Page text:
"[Ihedigbo is] a smart player, he's an instinctive player, he's tough, and shows up in the kicking game," said Patriots personnel director Nick Caserio. "He's come in and worked hard and made the most of his opportunities. When players come to our program, ultimately it's up to them. Their performance will dictate what their role ultimately is on the team."
Matthew Slater wears the title of special-teams captain and is a core special-teamer (playing on all four major units -- kickoff return, kickoff coverage, punt return, punt coverage). But even on a team that's rather stocked at wide receiver, he's seen increased reps at his offensive position, even taking more snaps than this year's big-splash acquisition, Chad Ochocinco, during a Week 4 win in Oakland.[+] EnlargeDavid Butler II/US PresswireExcelling in the kicking game has already opened doors for safety James Ihedigbo, who appeared on 51 of 54 defensive snaps Sunday against the Jets.
"I'd like to think my hard work overall helped [in gaining more wide-receiver reps]," said Slater. "But, for me, I'm just going to do whatever the coaching staff asks me to do."
Special teams has offered a player like rookie Shane Vereen an opportunity to simply get on the field. A preseason hamstring injury forced him to the back of the running-back depth chart, but those reps in the kicking game could allow him to make a Green-Ellis-like surge over time.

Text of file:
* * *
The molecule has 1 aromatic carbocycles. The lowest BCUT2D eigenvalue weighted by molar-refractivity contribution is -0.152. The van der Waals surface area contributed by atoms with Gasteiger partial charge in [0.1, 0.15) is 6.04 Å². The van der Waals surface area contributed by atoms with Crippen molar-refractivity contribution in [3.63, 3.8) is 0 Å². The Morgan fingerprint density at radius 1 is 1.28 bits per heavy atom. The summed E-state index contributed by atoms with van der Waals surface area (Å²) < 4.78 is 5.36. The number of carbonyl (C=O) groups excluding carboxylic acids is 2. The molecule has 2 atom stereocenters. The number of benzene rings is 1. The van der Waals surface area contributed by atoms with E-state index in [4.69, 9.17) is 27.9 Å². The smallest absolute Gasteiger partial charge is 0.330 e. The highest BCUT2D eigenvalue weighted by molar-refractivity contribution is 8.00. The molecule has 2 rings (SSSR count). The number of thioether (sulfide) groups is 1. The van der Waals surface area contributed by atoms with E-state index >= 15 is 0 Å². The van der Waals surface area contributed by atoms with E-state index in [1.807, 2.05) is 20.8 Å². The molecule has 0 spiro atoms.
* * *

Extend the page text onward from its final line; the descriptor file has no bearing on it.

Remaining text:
Ultimately it's up to the player to make an impact on those units. As Belichick noted, playing time offensively or defensively is not a reward for special-teams contributions, it's simply a sign to the coaching staff that the player is able to make an impact.
"It's not rewarding them -- they earn it," said Belichick. "If you're an offensive or defensive coach, you have your 20 guys or whatever it is at the game. You don't have much depth at any position. If you have seven offensive linemen or a couple tight ends or three or four backs or five receivers, whatever it is, it's not like you have an unlimited number of guys. To take a player to the game who is, let's just say is a good offensive player and he can do a couple of things for you that you like as an offensive coach. From a team standpoint, you just can't afford to take a player to the game that's maybe only going to play a half a dozen plays on offense who can't contribute in the kicking game. Maybe you can take one of those guys to the game, but you can't take very many because who is going to play on special teams? If you're only going to get a handful of plays out of him on offense and defense, it's just not worth it. So you take a player who is going to play in the kicking game who will play 15 or 20 plays in the kicking game.
"OK, so now he's at the game. So now you're the defensive coach, 'I know that 'Joe' is going to be at the game, so what can I do with him? Alright, well maybe I can use him on this or I can use him on that, but I know I have him and I can use him. Whereas this other guy, I have plans for him, but he's not going to be active. What's the point? We just can't get him there."
Belichick is often referred to a defensive coach, a label assigned after the Super Bowl-winning success he enjoyed as a coach on that side of the ball with the New York Giants. What's often neglected is the fact that his entire first decade in the league was spent on special teams.
And while some tend to gloss over the importance of special teams, it's clearly never been lost on Belichick.
Chris Forsberg covers the Patriots for ESPNBoston.com.